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This S&P 500 ETF Stock Is Way Less Reliable Than You Know

If you’d like to take a small position in 500 large U.S. companies, a convenient way do accomplish this is through the SPDR S&P 500 ETF Trust (NYSEARCA:SPY). Created back in 1993, SPY stock is a popular exchange-traded fund (ETF) designed to track the S&P 500 stock market index.

graphic of the phrase ETF sitting on a computer in front of an increasing line graph on top of a bar graph
Source: Shutterstock

Does SPY stock do its job well? According to the official website for the fund, SPY “seeks to provide investment results that, before expenses, correspond generally to the price and yield performance of” the S&P 500 index.

I follow both SPY stock and its underlying index five days a week, and I’ve found that on any given day, SPY is usually within 5% of the S&P 500’s performance. Moreover, over the long term, SPY matches the index quite well.

So, SPY stock does its job, strictly speaking. Yet, there’s another issue that might bother safety-minded investors. It’s a problem which, I suspect, many shareholders aren’t even aware of.

A Closer Look at the S&P 500

SPY is not only the first ETF ever brought to the public, but it’s also the most popular one, even to this day.

The daily trading volume of SPY stock is enormous and beats the vast majority of stocks. I’ll give you an example. On Jan. 15, more than 107 million SPY shares changed hands.

Therefore, you can easily get into and out of positions with SPY stock. Plus, the bid-ask spreads generally will be narrow. Furthermore, you should be able to trade SPY through just about any popular U.S-based self-directed brokerage account.

As for the S&P 500 itself, this is a highly revered index that’s been around since 1957. For a company to be listed in the S&P 500, its market capitalization must be greater than or equal to $8.2 billion.

Also, the 500 components of SPY and the S&P 500 are weighted by market capitalization. In other words, not all 500 companies have equal representation in the index. Is that a good thing or a bad thing? That’s what we’re going to discuss next.

Unequal Representation

The website for SPY stock states that the S&P 500 “spans over approximately 24 separate industry groups.” This fact might provide comfort to set-it-and-forget-it investors who simply want to own the entire U.S. stock market.

Yet, let’s not assume that the 24 industry groups have equal representation in the S&P 500. InvestorPlace contributor Larry Ramer convincingly points out how a half-dozen names have come to dominate the index recently.

“Six Big Tech stocks now account for almost 25% of the S&P 500,” Ramer wrote. “Those six tech stocks are Apple (NASDAQ:AAPL), Microsoft (NASDAQ:MSFT), Amazon (NASDAQ:AMZN),  Alphabet (NASDAQ:GOOG,NASDAQ:GOOGL), Facebook (NASDAQ:FB) and Tesla (NASDAQ:TSLA).”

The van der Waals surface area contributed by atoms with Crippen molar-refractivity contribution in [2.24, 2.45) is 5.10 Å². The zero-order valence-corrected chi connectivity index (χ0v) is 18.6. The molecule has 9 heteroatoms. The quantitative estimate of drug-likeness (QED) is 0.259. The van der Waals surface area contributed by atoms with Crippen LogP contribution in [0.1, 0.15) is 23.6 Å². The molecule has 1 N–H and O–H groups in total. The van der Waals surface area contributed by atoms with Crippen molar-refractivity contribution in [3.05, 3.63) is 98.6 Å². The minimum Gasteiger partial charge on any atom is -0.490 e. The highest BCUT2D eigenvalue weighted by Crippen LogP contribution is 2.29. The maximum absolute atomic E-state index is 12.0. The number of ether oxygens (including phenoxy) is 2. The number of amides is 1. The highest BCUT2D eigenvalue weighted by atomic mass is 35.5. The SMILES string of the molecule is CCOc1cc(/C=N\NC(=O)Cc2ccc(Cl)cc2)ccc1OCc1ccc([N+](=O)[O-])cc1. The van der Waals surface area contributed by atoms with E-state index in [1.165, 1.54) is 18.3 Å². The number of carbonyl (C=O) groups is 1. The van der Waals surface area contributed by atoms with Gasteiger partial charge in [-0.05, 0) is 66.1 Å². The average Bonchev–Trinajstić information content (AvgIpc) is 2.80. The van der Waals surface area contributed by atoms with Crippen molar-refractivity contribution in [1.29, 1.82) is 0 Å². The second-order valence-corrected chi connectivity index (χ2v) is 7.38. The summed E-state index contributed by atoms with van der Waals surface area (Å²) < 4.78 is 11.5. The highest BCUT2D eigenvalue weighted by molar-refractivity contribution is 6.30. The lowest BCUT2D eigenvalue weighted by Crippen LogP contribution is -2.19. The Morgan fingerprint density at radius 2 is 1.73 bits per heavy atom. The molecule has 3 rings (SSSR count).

Remember how I talked about taking “a small position in 500 large U.S. companies” at the beginning of this article? In actuality, perhaps some of the positions aren’t so “small,” after all.

Too Much Momo Is a No-No

Indeed, tech names have surprisingly heavy weightings in the S&P 500 and therefore in SPY stock.

As of Jan. 15, Apple’s weighting in the index and the ETF was a whopping 6.39%. Microsoft took up 5.06%, while Amazon represented 4.17%. We’re talking about nearly 20% of the S&P 500 being controlled by three stocks.

And all of the six stocks named by Ramer are definitely what I would call momentum or “momo” stocks. Their price performances since the stock market has bottomed out in March 2009, and since the more recent bottom of March 2020, have been astounding.

Let’s be honest here. Most stocks in the S&P 500 haven’t performed as well as Amazon, Tesla or Facebook. Airlines, energy names and retail brick-and-mortar stores have lagged. The economy hasn’t been booming for all economic sectors.

Yet, the six stocks named by Ramer have continued to march upwards relentlessly, for the most part. So, if you’re seeking more value and less “momo,” then SPY stock and the S&P 500 probably aren’t what you’re looking for.

The Bottom Line on the S&P 500

A balanced portfolio should have a reasonable mix of some high-momentum stocks and some less frothy value plays.

The way they’re currently weighted, SPY stock and the S&P 500 simply don’t offer the type of balance that cautious set-it-and-forget-it investors ought to be looking for.

On the date of publication, David Moadel did not have (either directly or indirectly) any positions in the securities mentioned in this article.

Article printed from InvestorPlace Media, https://investorplace.com/2021/01/s-p-500-less-reliable-than-you-know/.

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